#!/usr/bin/perl -T use 5.010; use strict; use warnings; use lib '/some/hardcoded/path/lib'; # or: #use FindBin; #use lib "$FindBin::Bin/../lib"; use Some::Prefix::MainClass; Some::Prefix::MainClass->main(@ARGV);

    Sometimes, there are several similar loader scripts for slightly different purposes, e.g. for programs that can be used both on the command line and via CGI / FastCGI.

    Sometimes, a set of classes becomes so useful that they end being installed as regular Perl modules. But most Perl modules I've written linger around in project specific lib directories and are only available to programs that manipulate their @INC, i.e. loader scripts.


    Today I will gladly share my knowledge and experience, for there are no sweeter words than "I told you so". ;-)
Re: Can we have C-style Modularity?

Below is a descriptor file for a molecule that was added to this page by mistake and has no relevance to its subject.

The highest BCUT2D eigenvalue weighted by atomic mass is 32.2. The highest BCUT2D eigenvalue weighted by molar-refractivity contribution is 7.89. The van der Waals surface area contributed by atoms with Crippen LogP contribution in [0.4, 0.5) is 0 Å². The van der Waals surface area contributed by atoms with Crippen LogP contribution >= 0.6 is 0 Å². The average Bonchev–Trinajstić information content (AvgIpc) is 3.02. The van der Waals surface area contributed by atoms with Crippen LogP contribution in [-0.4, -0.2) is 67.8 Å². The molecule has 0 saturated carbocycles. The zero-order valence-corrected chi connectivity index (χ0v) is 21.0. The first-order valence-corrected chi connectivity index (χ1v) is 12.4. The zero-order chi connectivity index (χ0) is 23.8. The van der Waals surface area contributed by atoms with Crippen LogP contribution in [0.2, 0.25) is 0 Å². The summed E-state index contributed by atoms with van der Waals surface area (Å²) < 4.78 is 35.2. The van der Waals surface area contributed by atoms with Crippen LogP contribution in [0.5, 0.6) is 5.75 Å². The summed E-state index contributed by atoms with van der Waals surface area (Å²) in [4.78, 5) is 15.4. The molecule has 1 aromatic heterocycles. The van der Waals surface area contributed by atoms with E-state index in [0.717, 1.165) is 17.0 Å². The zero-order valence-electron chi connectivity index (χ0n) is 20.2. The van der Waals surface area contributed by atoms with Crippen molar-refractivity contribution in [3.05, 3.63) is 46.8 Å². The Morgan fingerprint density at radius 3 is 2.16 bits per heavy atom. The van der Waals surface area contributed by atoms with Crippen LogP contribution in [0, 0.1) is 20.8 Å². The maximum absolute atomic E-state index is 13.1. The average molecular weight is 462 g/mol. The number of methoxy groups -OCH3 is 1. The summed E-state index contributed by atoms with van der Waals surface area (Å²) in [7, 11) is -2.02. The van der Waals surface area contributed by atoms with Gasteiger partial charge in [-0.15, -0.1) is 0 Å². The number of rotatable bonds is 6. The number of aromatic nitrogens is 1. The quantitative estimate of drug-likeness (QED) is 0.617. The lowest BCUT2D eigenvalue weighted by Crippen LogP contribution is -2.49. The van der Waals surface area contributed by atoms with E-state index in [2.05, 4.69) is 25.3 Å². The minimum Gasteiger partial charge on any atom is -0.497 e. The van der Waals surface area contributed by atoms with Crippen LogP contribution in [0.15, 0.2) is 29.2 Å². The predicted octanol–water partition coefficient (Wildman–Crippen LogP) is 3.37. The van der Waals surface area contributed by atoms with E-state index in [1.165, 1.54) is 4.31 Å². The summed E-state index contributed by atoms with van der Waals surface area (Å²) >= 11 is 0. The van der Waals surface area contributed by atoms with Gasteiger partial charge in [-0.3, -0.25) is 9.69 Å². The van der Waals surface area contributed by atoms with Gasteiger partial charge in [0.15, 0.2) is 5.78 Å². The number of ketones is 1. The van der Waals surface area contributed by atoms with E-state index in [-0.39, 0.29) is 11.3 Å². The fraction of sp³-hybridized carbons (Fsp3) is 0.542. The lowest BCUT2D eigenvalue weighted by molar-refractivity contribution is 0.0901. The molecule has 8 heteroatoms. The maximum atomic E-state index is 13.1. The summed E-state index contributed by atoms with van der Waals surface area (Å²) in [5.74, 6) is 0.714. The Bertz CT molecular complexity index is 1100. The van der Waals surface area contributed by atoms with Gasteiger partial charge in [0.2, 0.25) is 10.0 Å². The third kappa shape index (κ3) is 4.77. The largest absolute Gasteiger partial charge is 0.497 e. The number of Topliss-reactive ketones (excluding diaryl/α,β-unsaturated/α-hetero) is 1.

by sundialsvc4 (Abbot) on Jan 19, 2011 at 16:25 UTC

    You certainly will see a variety of approaches used.   For instance, the Regex::Common package consists entirely of exported or exportable routines; as does Scalar::Util.

    By far the most common approach, however, is to build packages that implement Perl “objects,” using the notions of inheritance in those implementations.   This provides you with the functionality that you seek while also effectively dealing with the per-instance storage management issues that are naturally involved.   When you “create an object,” that object automagically knows what package(s) to refer to, and it automagically provides both its “methods” and a block of per-instance storage (a hash).   Well thought out.   Very nice.